There has been much debate over America’s ‘tech shortage.’ The Economic Policy Institute did a lot to debunk this ‘myth’ earlier this year, when it reported clear and consistent trends that the U.S. has an excess of STEM graduates/workers available in its workforce. So, why are startup founders and investors alike so adamant about improving our ability to attract foreign startup talent?
For a startup to succeed, two types of startup talent are needed: founders and early employees. For founders, the main challenge is that they are wearing all the hats in the company to start off with, and then gradually need to hand those over. For early employees, the challenge is that they need to be exceptional at their core skillset, but also versatile enough to thrive in the chaotic early stages of a startup.
In both cases, startup talent does not equal academic talent. Sure, good degrees from top-tier universities help, as high barriers of entry have been surmounted and investors are comforted by such achievements. But other factors matter in successful startups: passion, perspective, creativity, leadership, and management, to name a few. And technical or creative skills outweigh business skills for most startups, as the latter is easier to pick up along the way.
Very few startups succeed without passionate founders as well as early employees. In fact, the former is often a given, whereas the latter is often overlooked. The first 20 employees are the ones going out of their way to make the startup happen, and if they aren’t passionate about what the startup is doing, they will rarely put in the extra mile.
Startups operate under significant constraints, compared to most other workplaces. Their future is uncertain by definition, their founders are rarely the best people managers, they rarely have enough money to pay competitively, and they won’t give you much vacation either; basically, a horrible job to get unless you are passionate about their vision, willing to invest in your future by foregoing income today, and unfazed by the uncertainty of your employment. Startup life is not for everyone, its talent not measured in STEM degrees, and its borders not constrained to any one city or country.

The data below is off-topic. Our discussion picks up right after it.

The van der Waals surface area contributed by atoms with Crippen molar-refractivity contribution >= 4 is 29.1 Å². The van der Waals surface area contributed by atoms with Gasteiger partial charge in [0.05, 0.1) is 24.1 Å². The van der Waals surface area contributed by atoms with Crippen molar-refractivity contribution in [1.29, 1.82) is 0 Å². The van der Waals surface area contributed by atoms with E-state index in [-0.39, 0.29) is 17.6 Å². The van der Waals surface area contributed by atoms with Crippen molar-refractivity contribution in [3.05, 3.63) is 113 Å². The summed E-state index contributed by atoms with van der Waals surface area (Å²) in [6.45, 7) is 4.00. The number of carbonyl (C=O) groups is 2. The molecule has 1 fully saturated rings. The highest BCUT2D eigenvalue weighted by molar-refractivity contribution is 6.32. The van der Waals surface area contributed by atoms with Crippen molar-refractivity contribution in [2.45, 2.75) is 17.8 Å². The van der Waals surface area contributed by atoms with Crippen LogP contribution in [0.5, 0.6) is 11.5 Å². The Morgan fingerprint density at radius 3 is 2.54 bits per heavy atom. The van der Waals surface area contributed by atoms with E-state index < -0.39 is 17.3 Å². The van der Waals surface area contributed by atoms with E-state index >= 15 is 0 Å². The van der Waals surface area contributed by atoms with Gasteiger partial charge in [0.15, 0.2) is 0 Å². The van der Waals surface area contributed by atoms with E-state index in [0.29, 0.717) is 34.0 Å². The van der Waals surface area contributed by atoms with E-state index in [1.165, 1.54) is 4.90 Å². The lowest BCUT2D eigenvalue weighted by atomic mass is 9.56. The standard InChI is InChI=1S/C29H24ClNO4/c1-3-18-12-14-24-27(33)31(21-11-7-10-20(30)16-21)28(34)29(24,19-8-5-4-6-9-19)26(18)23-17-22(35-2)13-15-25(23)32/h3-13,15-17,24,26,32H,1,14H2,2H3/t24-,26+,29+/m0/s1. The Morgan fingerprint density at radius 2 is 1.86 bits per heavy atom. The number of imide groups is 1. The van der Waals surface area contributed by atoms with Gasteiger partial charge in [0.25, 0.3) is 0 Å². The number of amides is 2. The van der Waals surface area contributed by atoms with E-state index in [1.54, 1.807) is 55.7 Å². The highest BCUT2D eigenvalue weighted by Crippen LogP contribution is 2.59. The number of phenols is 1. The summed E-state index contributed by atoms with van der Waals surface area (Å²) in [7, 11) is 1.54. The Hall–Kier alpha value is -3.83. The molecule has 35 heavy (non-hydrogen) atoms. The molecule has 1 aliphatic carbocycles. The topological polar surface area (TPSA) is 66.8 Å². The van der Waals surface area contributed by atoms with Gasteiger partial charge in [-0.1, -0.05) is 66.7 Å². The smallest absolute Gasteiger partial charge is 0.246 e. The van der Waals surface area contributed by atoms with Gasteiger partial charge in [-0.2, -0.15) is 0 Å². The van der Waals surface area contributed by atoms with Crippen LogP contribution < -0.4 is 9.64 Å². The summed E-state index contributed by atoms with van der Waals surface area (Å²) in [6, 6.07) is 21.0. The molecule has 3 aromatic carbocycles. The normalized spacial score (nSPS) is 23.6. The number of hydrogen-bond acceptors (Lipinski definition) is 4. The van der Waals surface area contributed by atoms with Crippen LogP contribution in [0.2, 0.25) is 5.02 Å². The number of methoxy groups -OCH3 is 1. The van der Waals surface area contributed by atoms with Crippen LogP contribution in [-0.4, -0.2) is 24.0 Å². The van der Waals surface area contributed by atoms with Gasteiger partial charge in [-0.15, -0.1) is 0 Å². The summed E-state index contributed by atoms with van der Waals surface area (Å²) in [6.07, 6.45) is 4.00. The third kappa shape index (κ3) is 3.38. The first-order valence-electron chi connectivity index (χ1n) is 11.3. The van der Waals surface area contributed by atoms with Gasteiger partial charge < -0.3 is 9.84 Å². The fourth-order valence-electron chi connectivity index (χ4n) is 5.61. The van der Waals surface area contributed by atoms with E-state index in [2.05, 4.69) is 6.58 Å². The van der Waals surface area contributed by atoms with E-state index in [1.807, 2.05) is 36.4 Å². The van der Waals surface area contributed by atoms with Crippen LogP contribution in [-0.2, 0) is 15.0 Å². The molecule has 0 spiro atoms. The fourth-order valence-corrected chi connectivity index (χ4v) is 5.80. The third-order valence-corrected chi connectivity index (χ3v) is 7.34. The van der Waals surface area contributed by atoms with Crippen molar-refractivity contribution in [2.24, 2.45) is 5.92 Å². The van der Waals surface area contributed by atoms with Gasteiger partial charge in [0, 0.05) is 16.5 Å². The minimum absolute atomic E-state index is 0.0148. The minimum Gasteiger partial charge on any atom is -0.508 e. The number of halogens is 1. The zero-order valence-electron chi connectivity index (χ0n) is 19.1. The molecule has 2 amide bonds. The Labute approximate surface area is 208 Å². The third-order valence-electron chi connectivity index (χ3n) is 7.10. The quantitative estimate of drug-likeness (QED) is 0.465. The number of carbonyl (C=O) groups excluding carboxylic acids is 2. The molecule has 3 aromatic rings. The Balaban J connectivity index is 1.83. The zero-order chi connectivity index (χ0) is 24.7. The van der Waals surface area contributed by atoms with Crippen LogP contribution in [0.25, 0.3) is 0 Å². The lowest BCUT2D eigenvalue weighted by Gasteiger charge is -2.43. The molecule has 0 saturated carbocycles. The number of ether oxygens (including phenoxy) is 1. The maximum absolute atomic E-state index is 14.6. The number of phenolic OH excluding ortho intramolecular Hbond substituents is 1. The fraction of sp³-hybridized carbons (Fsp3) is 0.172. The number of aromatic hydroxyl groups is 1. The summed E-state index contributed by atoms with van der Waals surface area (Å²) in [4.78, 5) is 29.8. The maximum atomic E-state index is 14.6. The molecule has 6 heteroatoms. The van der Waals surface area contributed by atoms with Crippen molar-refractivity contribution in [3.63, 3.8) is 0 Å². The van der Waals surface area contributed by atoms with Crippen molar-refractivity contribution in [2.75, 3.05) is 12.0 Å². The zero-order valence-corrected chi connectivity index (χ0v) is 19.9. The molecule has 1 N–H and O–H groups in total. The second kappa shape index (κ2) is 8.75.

Staggeringly, over half of all Silicon Valley startups were founded by foreign-born entrepreneurs, according to a 2009 study by the Kauffman Foundation. These startups have created millions of American jobs, and account for a substantial part of U.S. economic growth over the years.
Other countries are actively luring foreign talent away from America. Startup Chile is a program attracting hundreds of startup founders from everywhere in the world (including America) every year, and many of those pick Chile because they are not allowed to found their companies in the U.S. I strongly believe that if we let the right founders and early employees in to the country, we will not only see additional startup talent available, but a net addition of jobs created for U.S. workers.
The solution is simple: Create a startup visa category, one for founders, and one for early employees. Require that founders do not take jobs other than their own, that they incorporate a company that generates capital or revenue, and that over time they create jobs in America. Require that early employees are paid fairly and only work for the company they have a visa for, but ignore the current requirements around academic background, application timeline, and company history requirements in place for H-1B work visas.
Startup talent can be seen as a perfect storm—the right time, place, connections, outlook, experience, and passion. Unfortunately, the perfect storm does not always have an American passport. If America wants to continue its lead, we need to give our founders and investors the necessary tools to act swiftly when startup talent presents, and today’s ill-advised immigration regime is the most significant barrier in place today.
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Torsten Kolind, YouNoodle CEO: Former CEO of Venture Cup in Denmark, Torsten has built web products since he started his first company at age 16. Has judged competitions at Stanford, MIT and Imperial. Loves algorithmic challenges and is an avid musician.